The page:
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It was pictures like those coming out of Mayflower that helped fuel the last great surge of environmental activism in the late 1960s that led to the first Earth Day and the passage of the Clean Water Act and the Clean Air Act and the creation of the Environmental Protection Agency. Then, it was the Cuyahoga River catching on fire, the massive oil spill off of Santa Barbara, and other local disasters that brought the “pollution crisis” to public consciousness. Now, it’s pictures of climate catastrophes like last summer’s massive wildfires in Colorado or the devastation caused by Hurricane Sandy, and videos of fossil fuel disasters like the Mayflower spill or last year’s tar sands spill in Kalamazoo River, that are causing people to connect the dots between the new extreme energy rush and the ever worsening climate crisis.

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This April 18, the State Department will host its one public comment hearing in Nebraska on the latest supplemental environmental impact statement for the Keystone XL pipeline, a review that was widely criticized by environmental groups and experts as seriously flawed and inadequate. 350.org is working with our allies to submit over 1,000,000 public comments and our friends at BOLD Nebraska are helping organize hundreds of farmers, ranchers, and landowners who will testify in person. Their words (and yours if you submit a comment) will make a difference – the State Department is required by law to count and review every comment submitted. But perhaps it’s the images out of places like Mayflower that will speak louder than all those words.

We’ve been given just a small glimpse of what our fossil fuel addicted future could look like: more spills, more climate disasters, more communities put at risk for industry profits. It’s a future that we, and President Obama, can and should reject. It doesn’t have to be this way. After all, as our friend Van Jones says, “You know what they call a solar spill? A sunny day.”

Republished from the Huffington Post: http://www.huffingtonpost.com/jamie-henn/mayflower-oil-spill_b_3016242.html

Ducks Near Arkansas Oil Spill Found Dead After ExxonMobil Pipeline Rupture

2 Apr

Jeannie Nuss – April 1, 2013

Ducks Arkansas Oil Spill

A worker cleans up oil in Mayflower, Ark., on Monday, April 1, 2013, days after a pipeline ruptured and spewed oil over lawns and roadways. (AP Photo/Jeannie Nuss)

 

MAYFLOWER, Ark. (AP) — The environmental impacts of an oil spill in central Arkansas began to come into focus Monday as officials said a couple of dead ducks and 10 live oily birds were found after an ExxonMobil pipeline ruptured last week.

“I’m an animal lover, a wildlife lover, as probably most of the people here are,” Faulkner County Judge Allen Dodson told reporters. “We don’t like to see that. No one does.”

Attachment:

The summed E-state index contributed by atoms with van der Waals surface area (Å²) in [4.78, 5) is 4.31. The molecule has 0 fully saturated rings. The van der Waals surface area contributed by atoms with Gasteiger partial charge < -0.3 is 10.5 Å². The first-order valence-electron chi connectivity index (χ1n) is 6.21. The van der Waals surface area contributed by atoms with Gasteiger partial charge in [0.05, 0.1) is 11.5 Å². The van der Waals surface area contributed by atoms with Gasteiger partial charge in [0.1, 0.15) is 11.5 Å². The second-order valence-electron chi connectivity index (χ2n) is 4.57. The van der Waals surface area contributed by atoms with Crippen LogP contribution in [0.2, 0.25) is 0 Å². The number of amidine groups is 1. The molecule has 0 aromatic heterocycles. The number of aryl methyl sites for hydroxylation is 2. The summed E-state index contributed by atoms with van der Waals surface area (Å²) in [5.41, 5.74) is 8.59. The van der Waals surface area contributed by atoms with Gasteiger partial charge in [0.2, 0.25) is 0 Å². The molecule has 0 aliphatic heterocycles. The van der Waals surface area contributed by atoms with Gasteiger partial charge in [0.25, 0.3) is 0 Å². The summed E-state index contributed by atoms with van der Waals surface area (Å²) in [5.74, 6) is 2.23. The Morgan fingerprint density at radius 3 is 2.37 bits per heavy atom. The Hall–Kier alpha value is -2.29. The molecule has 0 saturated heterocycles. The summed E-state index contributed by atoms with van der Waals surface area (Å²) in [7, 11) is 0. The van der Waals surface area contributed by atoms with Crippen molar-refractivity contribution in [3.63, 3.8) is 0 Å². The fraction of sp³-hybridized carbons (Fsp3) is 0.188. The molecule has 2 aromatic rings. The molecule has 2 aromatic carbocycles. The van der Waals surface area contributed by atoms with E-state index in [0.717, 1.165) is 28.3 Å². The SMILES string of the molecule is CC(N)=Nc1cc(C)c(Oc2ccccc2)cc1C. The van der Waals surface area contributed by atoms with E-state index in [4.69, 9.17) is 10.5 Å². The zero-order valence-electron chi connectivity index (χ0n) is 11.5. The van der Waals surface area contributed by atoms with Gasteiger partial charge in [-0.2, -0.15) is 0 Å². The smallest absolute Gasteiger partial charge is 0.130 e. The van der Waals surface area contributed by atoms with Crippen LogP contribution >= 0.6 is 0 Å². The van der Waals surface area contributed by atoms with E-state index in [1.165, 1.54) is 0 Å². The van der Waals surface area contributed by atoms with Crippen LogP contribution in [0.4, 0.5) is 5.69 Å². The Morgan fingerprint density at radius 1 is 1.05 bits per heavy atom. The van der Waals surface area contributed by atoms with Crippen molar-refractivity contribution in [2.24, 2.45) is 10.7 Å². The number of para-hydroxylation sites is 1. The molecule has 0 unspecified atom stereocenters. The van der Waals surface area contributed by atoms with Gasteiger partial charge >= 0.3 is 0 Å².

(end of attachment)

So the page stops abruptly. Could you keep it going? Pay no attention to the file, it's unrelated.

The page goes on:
Officials are urging people in Mayflower, a small city about 20 miles northwest of Little Rock, not to touch any injured or oiled animals as crews clean up Friday’s spill.

About 12,000 barrels of oil and water have been recovered since ExxonMobil’s Pegasus pipeline sprung a leak, spewing oil onto lawns and roadways and nearly fouling a nearby lake.

Dodson said he expects a few more oily birds to turn up in the coming days.

“I don’t expect a great number of them,” he said. “I’ll be thoroughly disappointed if there are.”

Investigators are still working to determine what caused the spill, which led authorities to evacuate nearly two dozen homes in a subdivision.

It’s not clear when residents will be able to return to their homes, but Dodson said it could be within days for some people.

“Our focus is to protect the community,” said Karen Tyrone, vice president of operations for ExxonMobil Pipeline Co. “We have air monitoring going on seven days a week, 24 hours a day … and to date, we have no indication that there’s a health impact on the community.”

Still, the air smells like oil, and area residents say it has for days.

“We live five miles out in the country and we’ve had the smell out there,” Karen Lewis, 54, said outside a local grocery store. Its parking lot, like much of this small city, is teeming with cleanup crews and their trucks.

Meanwhile, in the neighborhood where the pipeline burst, workers in yellow suits waded in an oil-soaked lawn Monday as they tried to clean up part of the area where the spill began.

The pipeline that ruptured dates back to the 1940s, according to ExxonMobil, and is part of the Pegasus pipeline that carries crude oil from the Midwest to refineries in the Gulf of Mexico.

Exxon spokesman Charlie Engelmann said the oil is conventionally produced Canadian heavy crude.

“Crude oil is crude oil,” Dodson said. “None of it is real good to touch.”

Republished from the Huffington Post: http://www.huffingtonpost.com/2013/04/02/ducks-arkansas-oil-spill_n_2994795.html